Buying up security with an eye on future

sh_microsoft_280Microsoft is set to buy Israeli cyber­se­cu­ri­ty com­pa­ny Secure Islands for $100 mil­lion to $150 mil­lion. Secure Islands has devel­oped tech­nol­o­gy that allows the track­ing of an organization’s doc­u­ments through­out the Web and pro­tect­ing unstruc­tured data through­out its life cycle—from con­tent cre­ation through col­lab­o­ra­tion to stor­age. Unlike tra­di­tion­al solu­tions that deal main­ly with the perime­ter, and focus only on entry and exit points, Secure Island’s prod­uct, IQPro­tec­tor, offers data immu­niza­tion on each file, to pro­vide pro­tec­tion for sen­si­tive data whether it is at rest, in motion or in use. Source: The Jerusalem Post

We’re more cautious online

A sur­vey from the Uni­ver­si­ty of Phoenix found that 74 per­cent of U.S. adults have changed their online behav­ior as attacks on large retail­ers become more fre­quent. “We are glad there is an increased aware­ness, but peo­ple have to know that secu­ri­ty is lay­ered,” said Wael Yousif, a cyber­se­cu­ri­ty expert who chairs Valen­cia College’s net­work engi­neer­ing pro­gram. “You have to be able to pro­tect your­self on so many fronts. Tech­nol­o­gy is involved in every aspect of your life.” Accord­ing to the poll, which sur­veyed 2,028 U.S. adults in Sep­tem­ber, 46 per­cent of peo­ple do not con­duct finan­cial trans­ac­tions on shared com­put­ers. In addi­tion, 35 per­cent say they change their pass­words more often, don’t use pub­lic Wi-Fi or don’t give out per­son­al infor­ma­tion online. Source: The Orlan­do Sentinel

Standards and practices still in development

sh_price war_280There is no stan­dard cyber-insur­ance pol­i­cy, but they share the com­mon char­ac­ter­is­tic of cov­er­ing Inter­net-based risks. With­in that broad cat­e­go­ry, poli­cies can pro­vide cov­er­age for a range of loss­es, from direct and expect­ed harms, such as first-par­ty lia­bil­i­ty asso­ci­at­ed with lost or destroyed data, to fur­ther atten­u­at­ed dam­ages, such as the rep­u­ta­tion­al injury brought about by a breach. A height­ened sense of vul­ner­a­bil­i­ty and the real­iza­tion that exist­ing com­mer­cial gen­er­al lia­bil­i­ty poli­cies exclude cyber loss­es has seen the take­up rate at rel­e­vant firms rise to 52 per­cent, says insur­ance con­sul­tan­cy Advisen. But there are obsta­cles: capac­i­ty; under­writ­ing expe­ri­ence; and reg­u­la­to­ry inter­est. The Fed­er­al Insur­ance Office, a U.S. Trea­sury Depart­ment advi­so­ry office estab­lished by the Dodd-Frank Con­sumer Pro­tec­tion Act, report­ed there is a need for poli­cies with $1 bil­lion cov­er­age lim­its. That’s dou­ble the cur­rent high­est-lim­it cyber insur­ance poli­cies. Among com­pet­i­tive­ly priced prod­ucts, lim­its tend to hov­er between $100 and $200 mil­lion. There is a lim­it­ed pool of actu­ar­i­al expe­ri­ence with cyber loss­es, which leaves under­writ­ers strug­gling to price the prod­uct. Source: R Street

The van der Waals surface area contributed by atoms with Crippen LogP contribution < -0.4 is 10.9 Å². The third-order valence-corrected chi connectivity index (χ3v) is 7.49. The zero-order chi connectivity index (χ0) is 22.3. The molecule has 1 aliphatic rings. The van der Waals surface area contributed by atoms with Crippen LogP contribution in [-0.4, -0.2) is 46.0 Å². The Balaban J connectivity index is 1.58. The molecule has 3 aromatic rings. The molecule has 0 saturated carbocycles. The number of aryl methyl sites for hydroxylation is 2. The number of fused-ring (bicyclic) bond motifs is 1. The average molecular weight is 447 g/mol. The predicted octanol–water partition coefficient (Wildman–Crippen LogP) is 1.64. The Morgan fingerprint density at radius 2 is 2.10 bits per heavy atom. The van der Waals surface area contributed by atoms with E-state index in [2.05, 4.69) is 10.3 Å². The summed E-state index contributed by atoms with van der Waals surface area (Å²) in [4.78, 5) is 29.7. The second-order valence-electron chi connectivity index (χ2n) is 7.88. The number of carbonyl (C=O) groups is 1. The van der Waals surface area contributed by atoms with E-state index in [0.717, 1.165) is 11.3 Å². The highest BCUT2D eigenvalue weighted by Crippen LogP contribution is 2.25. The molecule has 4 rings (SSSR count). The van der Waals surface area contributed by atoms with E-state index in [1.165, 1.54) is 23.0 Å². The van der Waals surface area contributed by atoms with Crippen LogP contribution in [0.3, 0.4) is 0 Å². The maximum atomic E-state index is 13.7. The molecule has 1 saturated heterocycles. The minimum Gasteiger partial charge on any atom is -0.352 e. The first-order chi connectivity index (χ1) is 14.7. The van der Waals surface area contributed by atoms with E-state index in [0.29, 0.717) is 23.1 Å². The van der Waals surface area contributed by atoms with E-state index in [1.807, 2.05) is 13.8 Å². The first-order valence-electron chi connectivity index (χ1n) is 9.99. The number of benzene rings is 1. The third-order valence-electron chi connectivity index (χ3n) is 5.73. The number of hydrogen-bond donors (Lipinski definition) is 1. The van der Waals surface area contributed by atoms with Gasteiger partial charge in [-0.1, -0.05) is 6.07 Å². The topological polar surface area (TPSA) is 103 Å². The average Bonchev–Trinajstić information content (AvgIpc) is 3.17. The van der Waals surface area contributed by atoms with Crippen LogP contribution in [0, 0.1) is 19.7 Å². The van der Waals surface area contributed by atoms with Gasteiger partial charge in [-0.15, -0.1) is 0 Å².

CISA sees some action, at last